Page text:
The Premier League is a huge success. But football is more than a business. Football clubs are part of people's identity and sense of belonging. Our plan is to give fans a stake in their clubs.
Admirable though that is, the chances of it being enacted without any gaping loopholes for the people who currently profit from the Premier League to exploit are slimmer than the average supporter's wallet.
Could Safe Standing Work?
If You Want Atmosphere Let us STAND pic.twitter.com/XMoGweqBiz— KABAR CHELSEA (@KABAR_CHELSEA) November 23, 2014
Safe Standing is another option to improve the matchday atmosphere and bring in lower prices, but this would take several years to implement due to the legal challenges involved post-Hillsborough.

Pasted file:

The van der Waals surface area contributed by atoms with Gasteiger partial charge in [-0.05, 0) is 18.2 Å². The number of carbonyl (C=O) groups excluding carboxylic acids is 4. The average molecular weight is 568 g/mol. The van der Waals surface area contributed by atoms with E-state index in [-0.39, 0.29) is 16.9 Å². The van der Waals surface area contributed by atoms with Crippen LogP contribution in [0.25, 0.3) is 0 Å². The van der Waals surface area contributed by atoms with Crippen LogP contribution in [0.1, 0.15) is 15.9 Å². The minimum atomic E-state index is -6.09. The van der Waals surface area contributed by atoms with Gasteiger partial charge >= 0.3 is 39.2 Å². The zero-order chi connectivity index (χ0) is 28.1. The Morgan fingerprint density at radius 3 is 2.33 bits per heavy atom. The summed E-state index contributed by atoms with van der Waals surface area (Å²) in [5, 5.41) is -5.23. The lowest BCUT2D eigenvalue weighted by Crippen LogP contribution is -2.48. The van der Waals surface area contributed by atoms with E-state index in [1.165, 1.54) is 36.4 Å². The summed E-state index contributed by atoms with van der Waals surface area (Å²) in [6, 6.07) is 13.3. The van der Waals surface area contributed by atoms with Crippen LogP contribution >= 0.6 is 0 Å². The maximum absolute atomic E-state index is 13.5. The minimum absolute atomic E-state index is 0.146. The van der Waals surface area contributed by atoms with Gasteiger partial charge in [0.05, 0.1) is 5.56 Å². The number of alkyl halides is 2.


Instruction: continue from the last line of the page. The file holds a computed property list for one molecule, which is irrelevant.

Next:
Organised singing sections have been attempted at several grounds in the recent past, with some success, but these vocal supporters would still represent a small portion of the crowd.
The Football Supporters' Federation have organised marches and petitions against the rising cost of football, which has succeeded in bringing the issue to wider attention.
Their "Twenty's Plenty" campaign for tickets for away fans to be capped at £20 led to the creation of the £12 million fund for clubs to subsidise away tickets and travel for their supporters. However, many people feel that more drastic action needs to be taken.
Calls for a boycott of all televised games over a single weekend are laudable, if a tad misguided. The inflated demand for tickets would ensure that there would be someone hovering to take the seat of a disenchanted supporter, but if it led to swathes of empty seats and silent stadia, it would prove the point that underlines this whole issue: That football, without fans, is nothing.
Outraged by the price of Premier League football? Join the Football Supporters' Federation here.